The summer heat is returning to Germany. The German Weather Service (DWD) said it was getting warmer almost every day, with temperatures expected to peak at the weekend with temperatures of up to 37 degrees.
The first tropical night this year falls on Sunday night with temperatures above 20 degrees. However, according to the forecast, it will not be hot for long. Meteorologist Sebastian Schappert explained that, therefore, it is probably not possible to talk about a classic heat wave.
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For a heat wave, the temperature must be above 30 degrees for several days and not drop below 20 degrees at night.
Heat in Spain
Spain is currently suffering from extreme heat. In Seville and Córdoba, the temperature will rise to 43 degrees. According to a report from the newspaper “El País”, heat waves are intensifying in Spain. They started earlier, last longer, temperatures are higher, and the affected parts of the country are getting larger. Experts explain this with climate changes caused by human activity.
Temperatures in Berlin are expected to reach 35C on Saturday and 37C on Sunday over the weekend. Daytime sunlight is said to be 16 hours and the chance of rain is very low.
In the heat “Acute danger to life”.
“When the heat warning value of DWD is reached, there can be an acute danger to life,” the Nuremberg Health Department said in a press release. DWD issues a warning if the predicted early afternoon temperature is at least 32 degrees.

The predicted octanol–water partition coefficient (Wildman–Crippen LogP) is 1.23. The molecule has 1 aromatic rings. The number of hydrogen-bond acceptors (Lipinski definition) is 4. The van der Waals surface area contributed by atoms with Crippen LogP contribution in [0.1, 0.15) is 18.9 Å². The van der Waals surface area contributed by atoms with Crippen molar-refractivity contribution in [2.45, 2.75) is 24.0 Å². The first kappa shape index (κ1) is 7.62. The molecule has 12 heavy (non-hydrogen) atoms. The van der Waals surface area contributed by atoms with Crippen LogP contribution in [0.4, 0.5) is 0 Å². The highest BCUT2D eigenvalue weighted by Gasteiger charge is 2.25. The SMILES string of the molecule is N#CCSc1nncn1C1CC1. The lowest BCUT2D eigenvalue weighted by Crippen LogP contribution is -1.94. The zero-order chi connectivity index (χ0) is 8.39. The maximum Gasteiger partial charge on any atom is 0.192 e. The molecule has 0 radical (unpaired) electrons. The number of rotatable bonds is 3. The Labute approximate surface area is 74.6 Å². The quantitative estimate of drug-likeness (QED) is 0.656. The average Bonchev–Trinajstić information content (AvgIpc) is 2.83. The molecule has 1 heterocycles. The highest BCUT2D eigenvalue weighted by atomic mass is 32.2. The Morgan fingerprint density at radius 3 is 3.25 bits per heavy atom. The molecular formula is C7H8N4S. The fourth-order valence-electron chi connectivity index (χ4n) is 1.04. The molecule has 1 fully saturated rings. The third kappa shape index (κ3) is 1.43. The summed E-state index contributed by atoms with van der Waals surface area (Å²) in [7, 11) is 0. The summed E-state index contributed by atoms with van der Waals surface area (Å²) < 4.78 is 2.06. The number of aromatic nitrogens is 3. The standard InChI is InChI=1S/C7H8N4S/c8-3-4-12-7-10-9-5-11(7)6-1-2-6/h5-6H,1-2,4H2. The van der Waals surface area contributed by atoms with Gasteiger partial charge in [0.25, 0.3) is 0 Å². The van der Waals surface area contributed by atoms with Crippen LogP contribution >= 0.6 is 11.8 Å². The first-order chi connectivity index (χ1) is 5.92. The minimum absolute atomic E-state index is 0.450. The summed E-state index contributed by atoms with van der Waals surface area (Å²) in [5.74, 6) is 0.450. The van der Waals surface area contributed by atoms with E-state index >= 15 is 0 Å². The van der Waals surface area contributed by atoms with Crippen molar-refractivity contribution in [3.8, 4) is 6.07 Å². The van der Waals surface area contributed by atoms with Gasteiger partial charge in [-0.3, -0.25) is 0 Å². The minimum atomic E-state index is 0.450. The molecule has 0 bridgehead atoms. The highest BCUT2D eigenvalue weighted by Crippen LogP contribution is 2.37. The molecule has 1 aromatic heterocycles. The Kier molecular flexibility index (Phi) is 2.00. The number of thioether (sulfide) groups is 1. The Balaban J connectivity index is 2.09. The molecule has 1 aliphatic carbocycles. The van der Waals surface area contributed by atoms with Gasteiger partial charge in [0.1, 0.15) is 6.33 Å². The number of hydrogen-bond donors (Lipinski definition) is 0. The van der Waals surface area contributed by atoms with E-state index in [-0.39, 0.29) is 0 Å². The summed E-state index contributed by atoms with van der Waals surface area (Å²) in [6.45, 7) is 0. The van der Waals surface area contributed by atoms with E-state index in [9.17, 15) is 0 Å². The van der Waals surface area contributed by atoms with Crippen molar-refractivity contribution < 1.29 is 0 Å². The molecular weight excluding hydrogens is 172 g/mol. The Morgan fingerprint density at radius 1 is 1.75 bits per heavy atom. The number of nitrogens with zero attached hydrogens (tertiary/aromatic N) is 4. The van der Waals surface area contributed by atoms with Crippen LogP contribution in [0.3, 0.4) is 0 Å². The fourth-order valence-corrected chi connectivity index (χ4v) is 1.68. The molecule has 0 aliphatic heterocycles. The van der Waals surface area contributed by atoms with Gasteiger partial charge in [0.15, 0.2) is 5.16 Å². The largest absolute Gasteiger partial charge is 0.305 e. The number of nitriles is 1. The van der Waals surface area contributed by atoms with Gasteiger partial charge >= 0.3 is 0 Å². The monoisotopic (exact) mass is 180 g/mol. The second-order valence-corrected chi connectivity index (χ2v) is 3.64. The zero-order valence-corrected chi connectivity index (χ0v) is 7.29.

Particularly vulnerable risk groups are the elderly, chronically ill and young children – must adjust their behavior at declared high temperatures. “Even at 26 degrees Celsius, the body reacts with increased sweating and impaired blood circulation,” writes the Nuremberg health department.
Chronic heat exposure can also lead to skin rashes, calf cramps, and leg swelling. Cardiovascular diseases may worsen or recur. Typical symptoms here are dizziness, headaches, exhaustion and drowsiness.
Health risks can be reduced by taking the following measures:
- Find the coldest shade possible
- Drink more than usual
- Do not strain yourself physically
- As a precaution, discuss with your family doctor how to take medication in these temperatures
- Whenever possible, drink drinks containing minerals (for example, diluted juices)
- Eat easily digestible food (salads, fruits, vegetables)
- Wear light clothing that protects against sunburn
- Wear a hat that can prevent heat stroke
Heat in Germany: the warmest years since 1881
The impact on our health is also related to climate change. Today, we are experiencing man-made climate change, including rising temperatures, heat waves, droughts, and heavy rains. 2020 was one of the warmest years since meteorological records began in 1881. Nine of the ten warmest years ever recorded in Germany have occurred in the 21st century.
Pros and cons of sunlight
Sunlight is important for the human body. Most of our vitamin D needs are met by sunlight. This is necessary for good bone metabolism and calcium balance.
In addition, in the sun, the body releases more endorphins – hormones of happiness. However, sunlight also contains ultraviolet (UV) radiation. This negatively affects our health.
Sooner or later, sunburn, eye inflammation, or allergic reactions (for example, sun allergy) will occur. The risk of developing skin cancer also increases, and the skin ages faster. Artificial ultraviolet radiation, as in solariums, has the same consequences. (from dpa)